The Life of a Tax Dollar – in Diagram Form.

The Center on Budget and Policy Priorities has a fun chart detailing the basics of where your tax dollars end up:

Two things: first, if our politics were rational, we’d recognize that spending a fifth of our budget on the military and defense is A) unnecessary and B) unwise.  And second, our defense expenditures are almost double that of our spending on every other aspect of the social safety net.  Long story short: a modest decrease in defense spending would free up enough money to make significant inroads in expanding some parts of the social safety net to millions of Americans while also bringing our defense budget to a more reasonable size.  Of couse, the time for that kind of action was nearly twenty years ago at the conclusion of the Cold War.  These days, asking the Pentagon to reduce its budget to merely a third of global military spending, rather than its current 48 percent, is the political equivalent of declaring your alleigence to the Osama bin HitlerStalin.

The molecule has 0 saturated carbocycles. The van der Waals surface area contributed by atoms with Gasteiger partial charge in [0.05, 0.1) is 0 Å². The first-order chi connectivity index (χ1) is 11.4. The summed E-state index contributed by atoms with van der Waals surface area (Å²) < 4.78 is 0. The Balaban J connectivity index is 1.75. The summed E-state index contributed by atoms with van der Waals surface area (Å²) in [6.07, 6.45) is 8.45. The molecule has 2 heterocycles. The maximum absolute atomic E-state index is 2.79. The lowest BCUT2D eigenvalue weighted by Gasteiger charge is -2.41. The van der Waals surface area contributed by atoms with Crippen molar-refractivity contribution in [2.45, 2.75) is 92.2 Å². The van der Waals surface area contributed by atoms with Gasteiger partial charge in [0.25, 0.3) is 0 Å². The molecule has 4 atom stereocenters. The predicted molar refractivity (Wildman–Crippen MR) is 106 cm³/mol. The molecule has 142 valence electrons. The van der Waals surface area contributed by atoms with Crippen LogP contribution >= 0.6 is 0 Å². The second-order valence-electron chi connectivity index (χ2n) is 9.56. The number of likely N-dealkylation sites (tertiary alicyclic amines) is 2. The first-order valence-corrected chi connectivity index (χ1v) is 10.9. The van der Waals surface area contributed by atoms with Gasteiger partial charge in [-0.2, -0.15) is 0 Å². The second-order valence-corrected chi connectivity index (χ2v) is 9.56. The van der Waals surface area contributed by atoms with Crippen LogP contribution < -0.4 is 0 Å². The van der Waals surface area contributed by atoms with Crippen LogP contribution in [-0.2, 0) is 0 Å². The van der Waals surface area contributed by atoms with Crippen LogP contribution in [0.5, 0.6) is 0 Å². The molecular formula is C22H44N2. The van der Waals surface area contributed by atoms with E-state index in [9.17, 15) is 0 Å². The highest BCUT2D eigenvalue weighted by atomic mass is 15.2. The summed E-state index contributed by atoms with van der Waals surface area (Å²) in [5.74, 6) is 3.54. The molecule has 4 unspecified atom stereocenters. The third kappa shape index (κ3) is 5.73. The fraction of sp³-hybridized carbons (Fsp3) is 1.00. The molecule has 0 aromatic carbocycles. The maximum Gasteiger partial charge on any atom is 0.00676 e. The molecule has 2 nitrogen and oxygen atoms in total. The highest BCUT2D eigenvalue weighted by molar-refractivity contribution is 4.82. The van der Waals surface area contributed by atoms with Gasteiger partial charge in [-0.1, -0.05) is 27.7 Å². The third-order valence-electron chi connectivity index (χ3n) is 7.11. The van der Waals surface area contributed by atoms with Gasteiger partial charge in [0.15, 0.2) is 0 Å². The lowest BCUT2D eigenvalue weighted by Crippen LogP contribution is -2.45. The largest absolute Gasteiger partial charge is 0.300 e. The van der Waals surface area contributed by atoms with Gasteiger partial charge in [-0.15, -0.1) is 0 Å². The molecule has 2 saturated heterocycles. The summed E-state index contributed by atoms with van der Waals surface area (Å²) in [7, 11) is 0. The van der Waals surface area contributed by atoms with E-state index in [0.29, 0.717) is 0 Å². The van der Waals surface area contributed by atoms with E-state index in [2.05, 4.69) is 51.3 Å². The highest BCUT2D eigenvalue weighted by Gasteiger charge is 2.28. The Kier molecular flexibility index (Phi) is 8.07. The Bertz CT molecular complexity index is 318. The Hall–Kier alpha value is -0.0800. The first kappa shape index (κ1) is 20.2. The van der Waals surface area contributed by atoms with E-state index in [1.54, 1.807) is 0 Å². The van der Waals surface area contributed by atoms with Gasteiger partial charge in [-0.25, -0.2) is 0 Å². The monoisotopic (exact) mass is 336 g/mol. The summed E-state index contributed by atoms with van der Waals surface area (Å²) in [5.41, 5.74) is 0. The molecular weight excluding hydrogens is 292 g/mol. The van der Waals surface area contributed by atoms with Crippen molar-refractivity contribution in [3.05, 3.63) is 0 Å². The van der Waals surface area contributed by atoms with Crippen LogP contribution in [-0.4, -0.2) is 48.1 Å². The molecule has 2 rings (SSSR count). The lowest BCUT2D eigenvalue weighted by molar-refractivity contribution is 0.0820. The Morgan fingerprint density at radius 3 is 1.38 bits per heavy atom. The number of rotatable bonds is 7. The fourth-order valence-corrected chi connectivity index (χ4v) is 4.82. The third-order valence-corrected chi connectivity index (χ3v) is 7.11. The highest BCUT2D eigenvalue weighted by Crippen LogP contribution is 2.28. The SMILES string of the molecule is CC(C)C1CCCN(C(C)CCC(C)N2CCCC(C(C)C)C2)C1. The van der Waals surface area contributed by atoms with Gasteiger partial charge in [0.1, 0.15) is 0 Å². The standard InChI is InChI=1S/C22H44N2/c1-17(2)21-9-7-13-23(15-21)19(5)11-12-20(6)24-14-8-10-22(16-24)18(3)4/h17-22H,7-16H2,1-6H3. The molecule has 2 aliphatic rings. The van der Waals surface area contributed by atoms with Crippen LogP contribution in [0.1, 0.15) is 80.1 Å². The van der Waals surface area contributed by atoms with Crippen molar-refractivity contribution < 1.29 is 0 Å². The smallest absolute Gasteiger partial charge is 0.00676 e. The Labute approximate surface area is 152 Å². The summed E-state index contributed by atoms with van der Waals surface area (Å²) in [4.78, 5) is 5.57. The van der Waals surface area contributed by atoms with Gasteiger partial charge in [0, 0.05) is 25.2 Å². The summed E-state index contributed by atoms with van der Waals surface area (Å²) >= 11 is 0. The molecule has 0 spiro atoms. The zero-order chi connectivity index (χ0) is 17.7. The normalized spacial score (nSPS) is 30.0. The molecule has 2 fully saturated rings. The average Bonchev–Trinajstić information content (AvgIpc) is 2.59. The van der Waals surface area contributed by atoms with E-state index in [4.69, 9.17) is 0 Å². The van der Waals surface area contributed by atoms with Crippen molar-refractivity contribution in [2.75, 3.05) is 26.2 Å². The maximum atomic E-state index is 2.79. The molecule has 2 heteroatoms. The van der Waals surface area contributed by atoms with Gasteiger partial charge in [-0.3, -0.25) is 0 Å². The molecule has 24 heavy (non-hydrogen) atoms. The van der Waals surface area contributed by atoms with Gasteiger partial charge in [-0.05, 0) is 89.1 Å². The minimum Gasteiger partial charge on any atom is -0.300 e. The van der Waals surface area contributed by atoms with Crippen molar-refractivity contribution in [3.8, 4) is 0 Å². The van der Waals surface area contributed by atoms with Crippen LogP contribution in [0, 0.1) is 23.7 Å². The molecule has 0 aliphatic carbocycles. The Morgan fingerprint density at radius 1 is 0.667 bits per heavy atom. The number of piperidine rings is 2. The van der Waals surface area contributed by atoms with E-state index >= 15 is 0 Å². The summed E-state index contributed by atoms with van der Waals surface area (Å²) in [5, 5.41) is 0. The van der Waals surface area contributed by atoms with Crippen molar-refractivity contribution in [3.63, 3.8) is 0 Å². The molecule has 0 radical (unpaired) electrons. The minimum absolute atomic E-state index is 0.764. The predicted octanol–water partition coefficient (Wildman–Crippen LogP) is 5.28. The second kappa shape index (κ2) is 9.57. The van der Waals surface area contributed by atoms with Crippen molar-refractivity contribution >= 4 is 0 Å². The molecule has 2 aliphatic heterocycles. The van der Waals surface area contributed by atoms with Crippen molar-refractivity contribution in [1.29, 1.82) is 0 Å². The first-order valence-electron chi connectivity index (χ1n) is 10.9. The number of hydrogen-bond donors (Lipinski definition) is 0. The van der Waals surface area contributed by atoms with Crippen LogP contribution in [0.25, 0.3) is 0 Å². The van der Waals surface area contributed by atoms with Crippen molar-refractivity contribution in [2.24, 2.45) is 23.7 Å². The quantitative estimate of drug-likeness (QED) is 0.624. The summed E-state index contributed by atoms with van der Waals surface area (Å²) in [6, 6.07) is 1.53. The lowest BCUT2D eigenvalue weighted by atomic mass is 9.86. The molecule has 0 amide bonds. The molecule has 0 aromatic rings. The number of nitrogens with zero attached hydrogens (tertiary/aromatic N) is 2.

3 thoughts on “The Life of a Tax Dollar – in Diagram Form.

  1. glory April 17, 2009 at 3:25 pm Reply

    I am really disappointed to see how few of those dollars go to education and infrastructure.

  2. lsn April 17, 2009 at 5:40 pm Reply

    I’m actually most surprised by the amount going towards servicing debt.

  3. Scott April 17, 2009 at 9:29 pm Reply

    So what would a “modest decrease’ in defense spending be? Why not just pay off the gov’t debt and shift the 8%? Or better yet maybe folks should remember that it is not the fed gov’s job to pay for everything. The US did make defense cuts after the cold war ended, remember all the military bases that were closed and how all the congress critters whined that their base was vital? You seem to forget that the former USSR isn’t the only bad guy out there and just b/c they are gone doesn’t mean the US can disband the military. For example, having the ability to project force half way across the globe and rescue our citizens from pirates as the US did costs money.

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